David A. deSilva Day of Atonement: A Novel of the Maccabean Revolt Grand Rapids, MI: Kregel, 2015. Available at Amazon.comNew Testament scholar David deSilva (Ashland Theological Seminary) has written an absolutely brilliant historical novel about the Maccabean revolt. The story is readable, … [Read More...]
Over at Theologues is my lengthy and critical review of Tony Jones' book Did God Kill Jesus?There is some okay stuff in this book, but on the whole, it is a failed attempt to displace traditional accounts of the atonement and it sets forth an impoverished view of God and an inadequate account of … [Read More...]
I've been browsing through Bradley G. Green's book Covenant and Commandment: Works, Obedience and Faithfulness in the Christian Life. I really liked his fair and sympathetic yet not uncritical reading of N.T. Wright on justification and his interaction with Andrew McGowan on federal headship in a … [Read More...]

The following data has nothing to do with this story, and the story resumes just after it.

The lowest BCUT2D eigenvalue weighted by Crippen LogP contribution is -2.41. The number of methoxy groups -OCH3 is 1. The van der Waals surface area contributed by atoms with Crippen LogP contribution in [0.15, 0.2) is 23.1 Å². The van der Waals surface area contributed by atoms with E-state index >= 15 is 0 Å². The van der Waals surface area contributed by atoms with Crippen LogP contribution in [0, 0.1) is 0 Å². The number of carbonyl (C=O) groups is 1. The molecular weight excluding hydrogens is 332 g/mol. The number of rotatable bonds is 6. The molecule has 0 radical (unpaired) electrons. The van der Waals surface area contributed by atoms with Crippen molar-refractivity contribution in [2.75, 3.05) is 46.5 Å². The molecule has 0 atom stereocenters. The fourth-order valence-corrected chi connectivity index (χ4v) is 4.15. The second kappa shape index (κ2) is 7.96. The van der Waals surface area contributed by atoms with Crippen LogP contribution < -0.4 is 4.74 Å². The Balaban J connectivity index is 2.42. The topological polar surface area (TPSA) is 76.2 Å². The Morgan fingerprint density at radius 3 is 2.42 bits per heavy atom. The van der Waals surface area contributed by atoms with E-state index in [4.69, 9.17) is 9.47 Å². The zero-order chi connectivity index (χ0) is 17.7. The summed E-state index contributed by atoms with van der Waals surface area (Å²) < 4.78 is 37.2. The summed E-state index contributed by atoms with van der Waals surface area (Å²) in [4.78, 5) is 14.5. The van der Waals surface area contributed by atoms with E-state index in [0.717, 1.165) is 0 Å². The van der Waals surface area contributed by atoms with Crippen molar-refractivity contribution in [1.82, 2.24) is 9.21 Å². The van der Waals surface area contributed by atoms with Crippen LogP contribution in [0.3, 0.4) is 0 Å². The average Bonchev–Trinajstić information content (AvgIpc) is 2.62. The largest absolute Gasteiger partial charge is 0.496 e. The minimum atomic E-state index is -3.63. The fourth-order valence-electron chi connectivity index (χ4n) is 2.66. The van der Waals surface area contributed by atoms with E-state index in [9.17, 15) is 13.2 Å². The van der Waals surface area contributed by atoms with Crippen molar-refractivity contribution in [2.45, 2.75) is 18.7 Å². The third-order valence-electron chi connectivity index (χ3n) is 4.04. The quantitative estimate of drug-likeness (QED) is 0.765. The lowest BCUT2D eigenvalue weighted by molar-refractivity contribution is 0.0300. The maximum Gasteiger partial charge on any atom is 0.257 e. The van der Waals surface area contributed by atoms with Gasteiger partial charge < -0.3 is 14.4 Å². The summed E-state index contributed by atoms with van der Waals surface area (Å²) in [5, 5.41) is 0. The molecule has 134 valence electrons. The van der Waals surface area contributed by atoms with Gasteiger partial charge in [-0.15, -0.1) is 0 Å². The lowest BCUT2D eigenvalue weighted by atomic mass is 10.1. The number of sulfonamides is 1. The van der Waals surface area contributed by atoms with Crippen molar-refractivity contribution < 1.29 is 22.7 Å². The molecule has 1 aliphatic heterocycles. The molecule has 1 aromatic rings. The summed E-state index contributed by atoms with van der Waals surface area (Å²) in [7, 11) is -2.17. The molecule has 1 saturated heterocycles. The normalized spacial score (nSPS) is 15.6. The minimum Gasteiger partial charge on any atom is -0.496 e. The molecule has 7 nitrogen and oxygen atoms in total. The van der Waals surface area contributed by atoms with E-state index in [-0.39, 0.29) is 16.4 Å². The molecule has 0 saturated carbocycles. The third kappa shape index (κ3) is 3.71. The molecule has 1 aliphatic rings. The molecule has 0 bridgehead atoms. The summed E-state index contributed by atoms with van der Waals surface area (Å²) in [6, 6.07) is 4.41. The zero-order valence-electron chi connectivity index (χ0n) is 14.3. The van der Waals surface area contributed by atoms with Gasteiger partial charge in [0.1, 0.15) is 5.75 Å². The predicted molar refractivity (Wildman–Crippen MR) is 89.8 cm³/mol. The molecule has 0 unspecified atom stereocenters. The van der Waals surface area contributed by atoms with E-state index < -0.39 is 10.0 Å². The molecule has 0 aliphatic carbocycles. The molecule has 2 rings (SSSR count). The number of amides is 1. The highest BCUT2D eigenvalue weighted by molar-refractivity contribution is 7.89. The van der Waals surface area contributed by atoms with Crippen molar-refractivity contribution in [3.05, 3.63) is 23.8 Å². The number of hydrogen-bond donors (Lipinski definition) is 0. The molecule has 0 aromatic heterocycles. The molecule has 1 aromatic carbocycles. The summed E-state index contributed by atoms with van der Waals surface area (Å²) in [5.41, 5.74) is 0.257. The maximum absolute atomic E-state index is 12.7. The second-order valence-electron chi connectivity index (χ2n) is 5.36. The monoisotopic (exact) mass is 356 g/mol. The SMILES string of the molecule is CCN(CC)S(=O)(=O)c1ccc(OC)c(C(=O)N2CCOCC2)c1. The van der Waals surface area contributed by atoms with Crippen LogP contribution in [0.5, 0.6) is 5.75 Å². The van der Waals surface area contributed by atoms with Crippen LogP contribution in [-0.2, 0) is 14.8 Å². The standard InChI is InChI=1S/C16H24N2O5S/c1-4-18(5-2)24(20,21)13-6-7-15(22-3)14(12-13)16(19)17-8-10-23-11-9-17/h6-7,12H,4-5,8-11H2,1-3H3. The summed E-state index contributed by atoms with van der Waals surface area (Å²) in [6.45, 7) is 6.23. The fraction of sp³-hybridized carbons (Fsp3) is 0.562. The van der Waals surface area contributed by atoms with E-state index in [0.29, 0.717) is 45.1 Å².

Michael J. Gorman Becoming the Gospel: Paul, Participation, and Mission Grand Rapids, MI: Eerdmans, 2015. Available at Amazon.comMichael Gorman is a genius at weaving together Pauline theology, cruciformed spirituality, and the Missio Dei. This volume is part three of a "partly deliberate, … [Read More...]
Douglas A. Campbell Framing Paul: An Epistolary Biography Grand Rapids, MI: Eerdmans, 2014. Available at Amazon.comDoug Campbell's book is an adventurous, bold, and thought-provoking attempt to re-think Pauline chronology with a pure reliance on the epistolary data. Campbell makes some … [Read More...]
Mark Sheridan Language for God in Patristic Tradition: Wrestling with Anthropomorphism Downers Grove, IL: InterVarsity, 2015. Available at Amazon.comIn this volume, Mark Sheridan wrestles with biblical anthropomorphism, the depiction of God as a human figure, with human emotions and … [Read More...]